Paignton, a village and a parish in Devonshire. The village stands on the coast, at the central part of the semicircle of Tor Bay, with a station on the G.W.R., 217 miles from London, and 5 SSW of Torquay. It dates from remote times, and of late years has risen into notice as a fashionable resort for invalids on account of its salubrious air and its adaptability as a watering-place, the beach affording a fine expanse of firm sand 2 miles in extent. There is a promenade pier, on which are billiard and concert rooms, pavilion and band-stand. The town-hall comprises a court-room, in which the petty sessions are held, and contains the offices of the local board. There are a temperance hall and social club, many handsome private residences, convenient boarding-houses, and two excellent hotels. There is a post, money order, and telegraph office. Acreage of parish, 5177; population of the civil parish, 6783; of the ecclesiastical, 5961. The two chief seats are the Wigwam and Redcliff Tower. The Church of St John the Baptist is a handsome and ancient cruciform building of stone in the Norman and Perpendicular style, with a richly decorated interior, and contains some fine memorial windows and monuments. The living is a vicarage, with the chapelry of Marldon annexed, in the diocese of Exeter; net value, £450 with residence. Patron, the Earl of Iddesleigh. Christ Church was erected in 1881 at a cost of £7000, and is a cruciform building of sandstone in the Early English style. The living is a vicarage; net value, £90. St Andrew's Church, in Sands Road, was erected in 1893 at a cost of £8000. The style is based on the French 14th century period; it is built of stone. There are a mission church, and Congregational, Wesleyan, and Methodist chapels. The Roman Catholic church, erected in 1883, is a small building of red stone in the Decorated style. At St Mary's Hill is the novitiate of the Marist Fathers, established in 1881 for the training of missionary students for the Roman Catholic Church. A palace of the Bishops of Exeter once stood in this parish, was last occupied by Miles Coverdale, and has left some slight remains.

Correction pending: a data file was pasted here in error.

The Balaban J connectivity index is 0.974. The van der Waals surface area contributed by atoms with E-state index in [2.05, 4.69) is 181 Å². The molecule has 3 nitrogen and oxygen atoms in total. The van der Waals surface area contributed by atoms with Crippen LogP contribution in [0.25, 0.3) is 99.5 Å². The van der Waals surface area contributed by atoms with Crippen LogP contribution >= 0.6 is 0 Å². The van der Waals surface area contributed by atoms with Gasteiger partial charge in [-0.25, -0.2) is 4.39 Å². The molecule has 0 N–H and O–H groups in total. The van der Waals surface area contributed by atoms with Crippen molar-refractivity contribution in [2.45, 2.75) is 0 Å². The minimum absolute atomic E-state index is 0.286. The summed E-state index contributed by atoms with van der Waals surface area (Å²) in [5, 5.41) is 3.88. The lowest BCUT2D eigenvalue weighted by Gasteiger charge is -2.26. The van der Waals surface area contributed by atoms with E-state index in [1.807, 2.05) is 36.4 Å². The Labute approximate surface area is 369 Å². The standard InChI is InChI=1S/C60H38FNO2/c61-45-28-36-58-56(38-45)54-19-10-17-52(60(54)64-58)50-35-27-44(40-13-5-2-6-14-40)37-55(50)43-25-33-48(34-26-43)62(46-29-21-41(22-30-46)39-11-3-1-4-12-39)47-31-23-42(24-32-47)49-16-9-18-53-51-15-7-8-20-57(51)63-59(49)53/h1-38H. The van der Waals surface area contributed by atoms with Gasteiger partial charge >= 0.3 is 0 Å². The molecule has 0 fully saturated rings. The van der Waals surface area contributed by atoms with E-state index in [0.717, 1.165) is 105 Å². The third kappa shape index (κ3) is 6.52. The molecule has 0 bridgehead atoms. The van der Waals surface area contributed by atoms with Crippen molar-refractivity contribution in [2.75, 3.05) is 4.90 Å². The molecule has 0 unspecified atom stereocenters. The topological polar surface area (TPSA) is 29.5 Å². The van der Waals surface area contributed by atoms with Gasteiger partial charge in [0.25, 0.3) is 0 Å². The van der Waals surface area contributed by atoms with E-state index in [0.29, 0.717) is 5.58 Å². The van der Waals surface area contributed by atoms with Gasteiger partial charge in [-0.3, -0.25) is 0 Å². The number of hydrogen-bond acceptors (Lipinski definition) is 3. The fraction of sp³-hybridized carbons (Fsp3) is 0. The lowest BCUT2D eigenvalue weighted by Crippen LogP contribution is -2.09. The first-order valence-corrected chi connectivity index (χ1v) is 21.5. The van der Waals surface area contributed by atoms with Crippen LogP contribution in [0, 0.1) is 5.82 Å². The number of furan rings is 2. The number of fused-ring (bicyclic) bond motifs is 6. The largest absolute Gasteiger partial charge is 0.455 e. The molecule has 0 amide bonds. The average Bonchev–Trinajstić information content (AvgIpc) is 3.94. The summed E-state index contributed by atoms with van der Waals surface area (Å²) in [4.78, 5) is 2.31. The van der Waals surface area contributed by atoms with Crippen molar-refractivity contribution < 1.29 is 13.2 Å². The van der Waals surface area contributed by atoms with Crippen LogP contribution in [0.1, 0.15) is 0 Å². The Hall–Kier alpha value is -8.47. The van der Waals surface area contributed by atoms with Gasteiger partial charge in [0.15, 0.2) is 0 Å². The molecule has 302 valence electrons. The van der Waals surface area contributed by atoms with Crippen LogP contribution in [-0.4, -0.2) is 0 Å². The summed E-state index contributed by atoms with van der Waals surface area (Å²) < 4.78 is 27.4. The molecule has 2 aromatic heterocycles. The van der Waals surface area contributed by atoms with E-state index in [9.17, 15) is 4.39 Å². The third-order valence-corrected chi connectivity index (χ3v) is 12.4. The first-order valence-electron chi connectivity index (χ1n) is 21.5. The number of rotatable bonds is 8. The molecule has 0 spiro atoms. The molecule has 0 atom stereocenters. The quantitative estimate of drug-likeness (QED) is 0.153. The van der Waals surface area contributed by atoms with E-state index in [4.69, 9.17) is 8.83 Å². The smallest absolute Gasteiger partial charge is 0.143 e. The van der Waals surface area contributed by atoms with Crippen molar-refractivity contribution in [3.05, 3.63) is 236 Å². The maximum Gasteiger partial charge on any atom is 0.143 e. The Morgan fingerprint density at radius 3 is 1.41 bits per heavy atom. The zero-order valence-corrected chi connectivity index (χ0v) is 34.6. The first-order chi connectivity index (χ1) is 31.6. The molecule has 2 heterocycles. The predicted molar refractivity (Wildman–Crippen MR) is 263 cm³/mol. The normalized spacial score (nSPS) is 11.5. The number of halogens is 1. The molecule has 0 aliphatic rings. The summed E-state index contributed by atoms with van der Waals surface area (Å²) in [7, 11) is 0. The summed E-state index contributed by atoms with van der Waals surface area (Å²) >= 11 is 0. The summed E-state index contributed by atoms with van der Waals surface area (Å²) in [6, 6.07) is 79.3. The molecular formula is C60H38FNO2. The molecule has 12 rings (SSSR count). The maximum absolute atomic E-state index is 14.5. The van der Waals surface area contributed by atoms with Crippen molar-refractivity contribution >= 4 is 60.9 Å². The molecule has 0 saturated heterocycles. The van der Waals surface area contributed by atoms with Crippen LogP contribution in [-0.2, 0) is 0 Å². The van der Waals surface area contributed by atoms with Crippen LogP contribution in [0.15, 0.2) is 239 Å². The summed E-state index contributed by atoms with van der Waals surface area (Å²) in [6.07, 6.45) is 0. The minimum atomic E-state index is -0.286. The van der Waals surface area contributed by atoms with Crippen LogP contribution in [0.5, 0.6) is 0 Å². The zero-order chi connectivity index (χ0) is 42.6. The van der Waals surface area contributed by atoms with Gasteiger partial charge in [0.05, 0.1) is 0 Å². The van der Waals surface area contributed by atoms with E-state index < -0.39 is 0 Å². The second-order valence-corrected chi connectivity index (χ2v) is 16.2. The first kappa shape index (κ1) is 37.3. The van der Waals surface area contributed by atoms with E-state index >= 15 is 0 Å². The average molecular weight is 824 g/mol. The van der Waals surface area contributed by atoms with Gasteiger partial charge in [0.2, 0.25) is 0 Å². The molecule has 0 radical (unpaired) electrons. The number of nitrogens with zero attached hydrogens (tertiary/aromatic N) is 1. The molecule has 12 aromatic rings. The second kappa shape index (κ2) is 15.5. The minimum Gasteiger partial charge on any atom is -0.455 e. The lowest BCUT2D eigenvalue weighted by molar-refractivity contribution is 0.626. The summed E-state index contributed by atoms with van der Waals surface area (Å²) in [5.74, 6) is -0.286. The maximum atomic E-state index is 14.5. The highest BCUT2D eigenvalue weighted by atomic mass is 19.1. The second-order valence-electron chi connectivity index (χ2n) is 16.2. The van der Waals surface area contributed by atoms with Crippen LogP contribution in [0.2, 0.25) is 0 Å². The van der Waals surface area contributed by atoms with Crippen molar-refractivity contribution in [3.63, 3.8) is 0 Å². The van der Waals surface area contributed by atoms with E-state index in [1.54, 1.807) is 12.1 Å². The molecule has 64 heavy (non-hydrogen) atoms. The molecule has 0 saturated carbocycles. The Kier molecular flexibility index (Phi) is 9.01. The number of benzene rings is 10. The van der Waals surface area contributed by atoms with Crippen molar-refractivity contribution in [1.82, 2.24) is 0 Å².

The following is a list of the administrative units in which this place was either wholly or partly included.
|Ecclesiastical parish||Paignton St. John the Baptist|
|Poor Law union||Totnes|
Any dates in this table should be used as a guide only.
Directories & Gazetteers
We have transcribed the entry for Paignton from the following:
- Samuel Lewis' A Topographical Dictionary of England, by Samuel Lewis, seventh edition, published 1858. (Paignton (St. John the Baptist))
Online maps of Paignton are available from a number of sites:
- Bing (Current Ordnance Survey maps).
- Google Streetview.
- National Library of Scotland. (Old maps)
- old-maps.co.uk (Old Ordnance Survey maps to buy).
- Streetmap.co.uk (Current Ordnance Survey maps).
- A Vision of Britain through Time. (Old maps)
Newspapers and Periodicals
The British Newspaper Archive have fully searchable digitised copies of the following newspapers covering Devon online:
Villages, Hamlets, &cBlagdon
The Visitation of the County of Devon in the year 1564, with additions from the earlier visitation of 1531, is online.
The Visitations of the County of Devon, comprising the Heralds' Visitations of 1531, 1564, & 1620, with additions by Lieutant-Colonel J.L. Vivian, published for the author by Henry S. Eland, Exeter 1895 is online.